This is a complete collection of moving, elegant and often witty short stories from one of America's most respected writers. Here, David Leavitt covers a range of challenging themes such as illness, grief and betrayal with his inimitable graceful touch. He takes the reader from Switzerland to San Francisco, and from a young man's attempt to contract the HIV virus to American tourists being startled by the local conventions in Italy. Bringing together Family Dancing (a finalist for both the National Book Award and the PEN/Faulkner Prize), A Place I've Never Been and The Marble Quilt, this edition affirms David Leavitt's mastery of the short-story form.
In 'Saturn Street' a disaffected screenwriter in Los Angeles volunteers to deliver lunches to homebound AIDS patients and falls in love with one of his clients. In 'The Wooden Anniversary', Nathan and Celia - characters familiar to readers of Leavitt's short story collections - reunite awkwardly, at the cooking school Celia runs in Tuscany, after a five-year separation. And in 'The Term Paper Artist', a writer named David Leavitt, hiding out at his father's house in the aftermath of a publishing scandal, experiences literary rejuvenation when he agrees to write term papers for UCLA undergraduates in exchange for sex.
Comical, lyrical and speculative, in these three innovative novellas David Leavitt explores the themes of escape, exile and homecoming with a keen eye for human weakness - and strength.
At eighteen, Paul Porterfield aspires to play the piano at the world's great concert halls. So far the closest he has come has been to turn pages of sheet music for his idol, the dashing, temperamental Richard Kennington, a former piano prodigy on the cusp of middle age.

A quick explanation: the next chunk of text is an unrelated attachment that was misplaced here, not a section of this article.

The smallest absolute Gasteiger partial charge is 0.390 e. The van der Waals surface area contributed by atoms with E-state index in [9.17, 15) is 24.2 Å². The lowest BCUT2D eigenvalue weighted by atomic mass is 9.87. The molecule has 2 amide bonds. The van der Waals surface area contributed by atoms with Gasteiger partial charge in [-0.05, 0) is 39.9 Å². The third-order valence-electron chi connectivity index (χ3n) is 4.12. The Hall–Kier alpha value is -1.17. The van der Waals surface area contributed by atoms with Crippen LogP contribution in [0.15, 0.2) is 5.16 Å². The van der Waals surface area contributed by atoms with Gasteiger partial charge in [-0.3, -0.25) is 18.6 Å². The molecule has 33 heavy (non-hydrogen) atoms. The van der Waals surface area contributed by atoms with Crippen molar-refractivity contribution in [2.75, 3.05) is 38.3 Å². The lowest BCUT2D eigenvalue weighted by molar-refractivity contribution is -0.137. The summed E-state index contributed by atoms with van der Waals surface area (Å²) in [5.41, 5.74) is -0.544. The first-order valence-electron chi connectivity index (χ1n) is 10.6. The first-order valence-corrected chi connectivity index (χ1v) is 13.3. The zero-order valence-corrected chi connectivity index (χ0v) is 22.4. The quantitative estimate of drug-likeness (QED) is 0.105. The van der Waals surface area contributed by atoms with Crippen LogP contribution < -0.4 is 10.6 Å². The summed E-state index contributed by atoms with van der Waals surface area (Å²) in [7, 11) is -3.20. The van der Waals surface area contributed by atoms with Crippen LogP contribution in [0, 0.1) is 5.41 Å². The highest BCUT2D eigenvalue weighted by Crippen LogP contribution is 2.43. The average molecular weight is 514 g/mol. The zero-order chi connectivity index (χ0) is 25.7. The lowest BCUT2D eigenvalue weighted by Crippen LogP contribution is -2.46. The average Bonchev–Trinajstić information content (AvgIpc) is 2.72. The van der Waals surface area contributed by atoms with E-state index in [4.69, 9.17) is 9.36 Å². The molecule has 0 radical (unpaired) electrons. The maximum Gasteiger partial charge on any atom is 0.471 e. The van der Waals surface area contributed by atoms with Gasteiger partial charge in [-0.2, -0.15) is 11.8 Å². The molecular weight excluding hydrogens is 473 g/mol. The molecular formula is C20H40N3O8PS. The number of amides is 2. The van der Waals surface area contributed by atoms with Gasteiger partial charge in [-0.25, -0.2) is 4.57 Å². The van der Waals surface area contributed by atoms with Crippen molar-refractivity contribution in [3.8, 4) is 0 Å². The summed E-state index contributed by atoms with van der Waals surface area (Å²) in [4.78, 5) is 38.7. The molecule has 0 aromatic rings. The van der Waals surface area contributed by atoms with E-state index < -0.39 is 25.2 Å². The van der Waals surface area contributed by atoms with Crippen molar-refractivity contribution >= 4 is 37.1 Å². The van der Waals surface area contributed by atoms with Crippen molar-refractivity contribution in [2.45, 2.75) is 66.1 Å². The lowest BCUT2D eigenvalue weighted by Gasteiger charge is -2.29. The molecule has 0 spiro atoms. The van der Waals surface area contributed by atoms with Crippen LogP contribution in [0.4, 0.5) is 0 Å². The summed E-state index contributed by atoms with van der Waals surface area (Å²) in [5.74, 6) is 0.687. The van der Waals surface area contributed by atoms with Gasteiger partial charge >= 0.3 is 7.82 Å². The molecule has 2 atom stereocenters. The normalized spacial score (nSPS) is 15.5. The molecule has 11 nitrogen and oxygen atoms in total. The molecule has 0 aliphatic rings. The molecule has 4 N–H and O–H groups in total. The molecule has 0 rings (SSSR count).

Months later, while on holiday with his mother in Italy, Paul encounters Richard a second time. Their earlier attraction develops into an intense affair. As the innocence of first love becomes entangled with the quest for a more enduring happiness, Paul comes to realise that he cannot be a page turner all his life and that he has to confront his ambitions.
With artful storytelling, shrewd perception and arch humour, THE PAGE TURNER testifies to the bittersweet truths of strained relationships and the resiliency of the human heart.
Set against the rise of fascism in 1930s Europe, WHILE ENGLAND SLEEPS tells the story of the love affair between Brian Botsford, an upper-class young writer, and Edward Phelan, an idealistic, self-educated employee of the London Underground and a member of the Communist party. Though by far the better educated of the two Brian is also more callow, convinced that his homosexuality is something he will outgrow. Edward, on the other hand, possesses 'an unproblematic capacity to accept' both Brian and the unorthodox nature of their love for each other - until one day, at the urging of his wealthy aunt Constance, Brian agrees to be set up with a 'suitable' young woman...and soon enough Edward is pushed to the point of crisis. Fleeing, he volunteers to fight in Spain, where he ends up in prison. Brian, responsible for Edward's flight, must pursue him across Europe, into the violent chaos of war.